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‘In many ways, the work for the past 25 years that we’ve done in HIV vaccines sped the development of coronavirus vaccines,’ Carl W. Dieffenbach, Ph.D.

Since 1996, Carl W. Dieffenbach, who holds a Ph.D. in biophysics from John Hopkins University, has served as director of the Division of AIDS at the National Institute of Allergies and Infectious Diseases, which is an arm of the U.S. National Institutes of Health or NIH.

In a June 10 interview with the Washington Blade, Dieffenbach gave an update on the extensive, ongoing research into the development of an HIV/AIDS vaccine that he has helped to coordinate for many years, including current human trials for a prospective AIDS vaccine taking place in the U.S., South America, and Africa.

One thing he feels passionate about is a development not widely reported in the media reports about the successful development of the COVID-19 vaccine. According to Dieffenbach, the extensive research into an AIDS vaccine in recent and past years, while not yet successful in yielding an effective AIDS vaccine, helped lay the groundwork for the rapid development of the different versions of a COVID vaccine.

“Because my division runs the largest clinical trials program in the word, we jumped in with both feet to help with coronavirus disease for both vaccines and drugs and things like that,” he said. “And the platforms that were used – the way they are making the coronavirus vaccines – the RNA vaccines with Moderna – were first piloted by NIH and Moderna to try to make an HIV vaccine,” Dieffenbach says.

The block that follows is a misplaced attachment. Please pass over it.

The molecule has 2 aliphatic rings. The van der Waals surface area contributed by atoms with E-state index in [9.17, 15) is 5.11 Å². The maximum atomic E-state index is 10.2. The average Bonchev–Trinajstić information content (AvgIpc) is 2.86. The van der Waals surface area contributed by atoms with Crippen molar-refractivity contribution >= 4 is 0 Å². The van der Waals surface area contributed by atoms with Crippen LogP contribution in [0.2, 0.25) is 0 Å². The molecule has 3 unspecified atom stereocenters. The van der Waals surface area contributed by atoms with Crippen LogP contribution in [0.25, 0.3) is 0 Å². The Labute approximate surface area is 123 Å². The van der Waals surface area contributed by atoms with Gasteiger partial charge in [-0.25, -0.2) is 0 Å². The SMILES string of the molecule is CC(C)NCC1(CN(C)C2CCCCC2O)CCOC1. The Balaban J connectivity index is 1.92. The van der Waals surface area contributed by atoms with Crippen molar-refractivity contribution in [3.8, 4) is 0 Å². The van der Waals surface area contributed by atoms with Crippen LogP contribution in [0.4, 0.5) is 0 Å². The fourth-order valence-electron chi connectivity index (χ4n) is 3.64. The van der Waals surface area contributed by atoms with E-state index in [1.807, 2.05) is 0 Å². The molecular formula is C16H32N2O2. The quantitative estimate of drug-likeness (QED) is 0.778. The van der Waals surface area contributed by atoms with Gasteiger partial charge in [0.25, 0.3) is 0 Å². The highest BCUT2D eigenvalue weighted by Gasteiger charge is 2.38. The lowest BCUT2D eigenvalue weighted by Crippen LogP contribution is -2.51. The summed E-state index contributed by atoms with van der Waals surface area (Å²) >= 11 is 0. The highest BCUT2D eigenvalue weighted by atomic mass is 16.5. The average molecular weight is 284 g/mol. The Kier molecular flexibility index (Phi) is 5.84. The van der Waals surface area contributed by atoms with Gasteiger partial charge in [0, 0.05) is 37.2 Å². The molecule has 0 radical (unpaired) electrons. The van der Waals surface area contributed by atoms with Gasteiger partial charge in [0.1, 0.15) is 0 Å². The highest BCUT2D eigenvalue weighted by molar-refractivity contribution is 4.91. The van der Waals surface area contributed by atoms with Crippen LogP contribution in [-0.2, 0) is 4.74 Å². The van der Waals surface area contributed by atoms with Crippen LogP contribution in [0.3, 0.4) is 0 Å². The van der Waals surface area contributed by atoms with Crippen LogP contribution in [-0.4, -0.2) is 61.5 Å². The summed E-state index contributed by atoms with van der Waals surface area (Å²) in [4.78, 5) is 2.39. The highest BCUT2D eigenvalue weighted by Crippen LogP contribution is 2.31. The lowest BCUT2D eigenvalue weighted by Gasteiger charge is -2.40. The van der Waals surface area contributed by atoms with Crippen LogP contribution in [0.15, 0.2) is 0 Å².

“So, in many ways, the work for the past 25 years that we’ve done in HIV vaccines sped the development of coronavirus vaccines,” he told the Blade. “And now it’s time to take what we’ve learned from coronavirus and take it back to HIV and start afresh or continue with what we have and build upon from what we have learned.”

Dieffenbach says one reason the development of a COVID vaccine came about before an AIDS vaccine, despite more than 20 years of AIDS vaccine research, is that the HIV virus is far more complex than the coronavirus, especially its ability to infect and remain embedded in the infected person for life. 

“Back in 2007 we had the first hint that an AIDS vaccine might be possible with a study called RV144,” Dieffenbach says. “We spent 10 years trying to replicate that, and we just completed that study – a study called HVTN702. And it showed no efficacy,” he said, meaning it did not work.

“So that was a big disappointment to us,” he says “But in the meantime, we had pushed forward with the J&J [Johnson and Johnson pharmaceutical company] vaccine and are pretty far along. We’ll see what happens. We should know in the next several months whether the N26 version of an AIDS vaccine, and HIV vaccine works or not,” he says. “We’re very close to an answer.”